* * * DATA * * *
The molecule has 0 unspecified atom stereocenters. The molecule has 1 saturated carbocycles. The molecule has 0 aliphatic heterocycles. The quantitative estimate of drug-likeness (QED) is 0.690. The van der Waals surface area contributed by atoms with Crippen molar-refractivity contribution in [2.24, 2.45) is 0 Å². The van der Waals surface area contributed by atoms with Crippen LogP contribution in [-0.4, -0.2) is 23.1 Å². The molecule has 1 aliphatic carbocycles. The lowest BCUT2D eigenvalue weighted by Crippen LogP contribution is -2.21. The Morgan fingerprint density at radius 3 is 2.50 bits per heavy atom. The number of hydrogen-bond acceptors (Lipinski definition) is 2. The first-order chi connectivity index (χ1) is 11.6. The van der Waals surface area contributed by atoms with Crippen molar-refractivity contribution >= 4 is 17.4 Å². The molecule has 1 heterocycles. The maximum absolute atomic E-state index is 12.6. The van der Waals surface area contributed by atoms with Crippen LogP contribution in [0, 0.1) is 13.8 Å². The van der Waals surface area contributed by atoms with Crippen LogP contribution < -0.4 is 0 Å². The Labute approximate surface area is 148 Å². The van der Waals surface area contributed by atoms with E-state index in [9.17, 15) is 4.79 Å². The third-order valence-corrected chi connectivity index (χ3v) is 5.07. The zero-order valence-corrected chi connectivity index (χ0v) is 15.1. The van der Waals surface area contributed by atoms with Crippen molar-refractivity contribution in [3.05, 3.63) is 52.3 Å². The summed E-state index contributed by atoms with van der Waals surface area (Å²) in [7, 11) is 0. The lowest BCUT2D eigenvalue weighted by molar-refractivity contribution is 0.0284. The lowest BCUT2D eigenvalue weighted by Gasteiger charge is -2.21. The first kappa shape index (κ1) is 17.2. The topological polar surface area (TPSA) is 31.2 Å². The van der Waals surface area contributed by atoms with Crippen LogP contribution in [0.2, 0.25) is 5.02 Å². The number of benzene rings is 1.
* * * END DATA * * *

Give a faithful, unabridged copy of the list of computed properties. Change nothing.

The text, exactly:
The molecule has 0 unspecified atom stereocenters. The molecule has 1 saturated carbocycles. The molecule has 0 aliphatic heterocycles. The quantitative estimate of drug-likeness (QED) is 0.690. The van der Waals surface area contributed by atoms with Crippen molar-refractivity contribution in [2.24, 2.45) is 0 Å². The van der Waals surface area contributed by atoms with Crippen LogP contribution in [-0.4, -0.2) is 23.1 Å². The molecule has 1 aliphatic carbocycles. The lowest BCUT2D eigenvalue weighted by Crippen LogP contribution is -2.21. The Morgan fingerprint density at radius 3 is 2.50 bits per heavy atom. The number of hydrogen-bond acceptors (Lipinski definition) is 2. The first-order chi connectivity index (χ1) is 11.6. The van der Waals surface area contributed by atoms with Crippen molar-refractivity contribution >= 4 is 17.4 Å². The molecule has 1 heterocycles. The maximum absolute atomic E-state index is 12.6. The van der Waals surface area contributed by atoms with Crippen LogP contribution in [0, 0.1) is 13.8 Å². The van der Waals surface area contributed by atoms with Crippen LogP contribution < -0.4 is 0 Å². The Labute approximate surface area is 148 Å². The van der Waals surface area contributed by atoms with E-state index in [9.17, 15) is 4.79 Å². The third-order valence-corrected chi connectivity index (χ3v) is 5.07. The zero-order valence-corrected chi connectivity index (χ0v) is 15.1. The van der Waals surface area contributed by atoms with Crippen molar-refractivity contribution in [3.05, 3.63) is 52.3 Å². The summed E-state index contributed by atoms with van der Waals surface area (Å²) in [7, 11) is 0. The lowest BCUT2D eigenvalue weighted by molar-refractivity contribution is 0.0284. The lowest BCUT2D eigenvalue weighted by Gasteiger charge is -2.21. The first kappa shape index (κ1) is 17.2. The topological polar surface area (TPSA) is 31.2 Å². The van der Waals surface area contributed by atoms with Crippen LogP contribution in [0.2, 0.25) is 5.02 Å². The number of benzene rings is 1.